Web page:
The science behind why women need more sleep than men

Ever wonder why your husband can subsist fine on a few hours of sleep, but when you get the same amount you feel like you were run over by a train? It's not just your imagination. Here's the science behind your sleep woes.

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  • Wives need no longer feel guilty for feeling more tired than their husbands, even when they both get the same amount of sleep. The truth is, women just need more shut-eye, according to recent research that studied the disparity between men, women, their health and the quality of their sleep.

  • Women use more of their brains than men do

  • Professor Jim Horne, director of the Sleep Research Center at Loughborough University, says women need an average of 20 more minutes of sleep per night than men. And you can blame it on the amazing ability women's brains have to multitask.

  • "One of the major functions of sleep is to allow the brain to recover and repair itself," Horne told the Daily Mail. He is also the author of "Sleepfaring: A Journey Through the Science of Sleep."

  • "The more of your brain you use during the day, the more of it that needs to recover and, consequently, the more sleep you need," he said. "Women tend to multitask - they do lots at once and are flexible - and so they use more of their actual brain than men do. Because of that, their sleep need is greater."

  • Sleep disruptions impact sleep quality

  • Women also have a harder time falling back to sleep than men according to a University of Surrey study cited by the Daily Mail. This is could also be linked to a woman's tendency to think and worry when she's lying in bed trying to sleep.

  • Doctors recommend adults accumulate six to eight hours of sleep per night. Unfortunately, it's a recommendation that is often difficult to meet, especially because technology tends to keep us up late, whether we're surfing social media, streaming our favorite television shows or working from home. Of course, mothers have an additional sleep stumbling block in the form of pregnancy sleep disturbances and the care of young children.

  • Lack of sleep harms women more than men

  • And as if they didn't have enough to worry about already, women suffer more adverse side effects from a lack of sleep than men do, as well. Dr. Edward Suarez, a researcher and associate professor at Duke University School of Medicine, reported in his study that "poor sleep has been linked to increased risk of coronary heart disease (CHD), Type 2 diabetes and hypertension," as well as "greater psychosocial distress, higher fasting insulin, fibrinogen and inflammatory biomarkers, but only for women."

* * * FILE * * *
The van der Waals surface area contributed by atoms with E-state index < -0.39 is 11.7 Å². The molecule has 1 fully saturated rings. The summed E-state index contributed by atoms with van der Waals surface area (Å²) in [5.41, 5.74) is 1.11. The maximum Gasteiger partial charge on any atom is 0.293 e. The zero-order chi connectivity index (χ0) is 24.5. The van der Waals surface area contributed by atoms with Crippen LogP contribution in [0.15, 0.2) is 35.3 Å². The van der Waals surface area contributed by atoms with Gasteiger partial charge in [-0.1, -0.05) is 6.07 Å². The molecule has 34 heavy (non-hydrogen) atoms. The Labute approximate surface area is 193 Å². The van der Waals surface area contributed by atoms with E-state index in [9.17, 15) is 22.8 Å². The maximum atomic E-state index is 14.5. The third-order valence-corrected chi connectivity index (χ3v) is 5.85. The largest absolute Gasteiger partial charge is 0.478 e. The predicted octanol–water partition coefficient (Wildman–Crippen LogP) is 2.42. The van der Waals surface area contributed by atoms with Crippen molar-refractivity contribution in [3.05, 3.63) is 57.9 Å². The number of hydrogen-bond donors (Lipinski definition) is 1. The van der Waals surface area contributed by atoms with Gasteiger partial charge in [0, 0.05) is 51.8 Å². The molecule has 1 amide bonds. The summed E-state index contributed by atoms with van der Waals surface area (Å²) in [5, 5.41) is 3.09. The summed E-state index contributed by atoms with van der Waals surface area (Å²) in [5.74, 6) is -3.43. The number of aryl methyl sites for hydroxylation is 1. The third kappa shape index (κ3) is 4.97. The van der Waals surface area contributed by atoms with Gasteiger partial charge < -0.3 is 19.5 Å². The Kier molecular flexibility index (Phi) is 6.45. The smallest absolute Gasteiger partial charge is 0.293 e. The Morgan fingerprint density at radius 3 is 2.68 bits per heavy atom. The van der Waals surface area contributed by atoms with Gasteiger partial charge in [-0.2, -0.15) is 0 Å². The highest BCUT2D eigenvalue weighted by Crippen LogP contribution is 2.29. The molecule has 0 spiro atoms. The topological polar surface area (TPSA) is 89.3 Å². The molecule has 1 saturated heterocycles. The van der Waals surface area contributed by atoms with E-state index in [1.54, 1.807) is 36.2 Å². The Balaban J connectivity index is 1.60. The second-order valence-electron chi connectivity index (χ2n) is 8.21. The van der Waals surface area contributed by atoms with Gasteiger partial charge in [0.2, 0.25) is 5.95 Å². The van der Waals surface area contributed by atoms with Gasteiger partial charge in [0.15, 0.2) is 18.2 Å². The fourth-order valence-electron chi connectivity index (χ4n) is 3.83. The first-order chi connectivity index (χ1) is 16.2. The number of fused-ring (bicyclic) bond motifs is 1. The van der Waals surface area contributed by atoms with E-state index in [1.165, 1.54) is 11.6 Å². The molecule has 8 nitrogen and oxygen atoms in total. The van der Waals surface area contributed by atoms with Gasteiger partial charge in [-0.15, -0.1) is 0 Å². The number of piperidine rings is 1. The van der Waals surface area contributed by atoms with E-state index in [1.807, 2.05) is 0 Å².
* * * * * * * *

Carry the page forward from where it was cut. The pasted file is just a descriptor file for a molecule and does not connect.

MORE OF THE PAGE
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  • Suarez characterized these symptoms as gender specific because the same complications were not observed in men.

  • To combat the hostile sleep environment we live in, the National Sleep Foundationsuggests sticking to the same sleep schedule every day, even on the weekends. This routine will help your body know when to prepare for rest. You should also try to exercise daily, come up with a relaxing bedtime ritual, keep your bedroom between 60 and 67 degrees Fahrenheit, and check your sleep environment for distractions or noises.

  • Three chemicals control sleep patterns

  • Another obstacle to sleep can be a lack of the three principle components of good sleep: serotonin, melatonin and acetylcholine. A sleep-aid containing these chemicals can elevate these levels naturally and provide much-needed assistance against a variety of moderate to severe sleep related issues, whether they stem from work, stress, diet, lifestyle or any other of the countless problems we experience that disrupt our sleep.

  • Once such sleep aid is Sleep Squares, a delicious, chocolate-flavored sleep-aid crafted from natural active ingredients. Sleep Squares are clinically proven to help you fall asleep fast and maintain sleep throughout the night.Visit Sleep Squares to learn more.

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Katie Nielsen received her bachelor's in English with an emphasis in technical writing. She has taught English and is a published writer.

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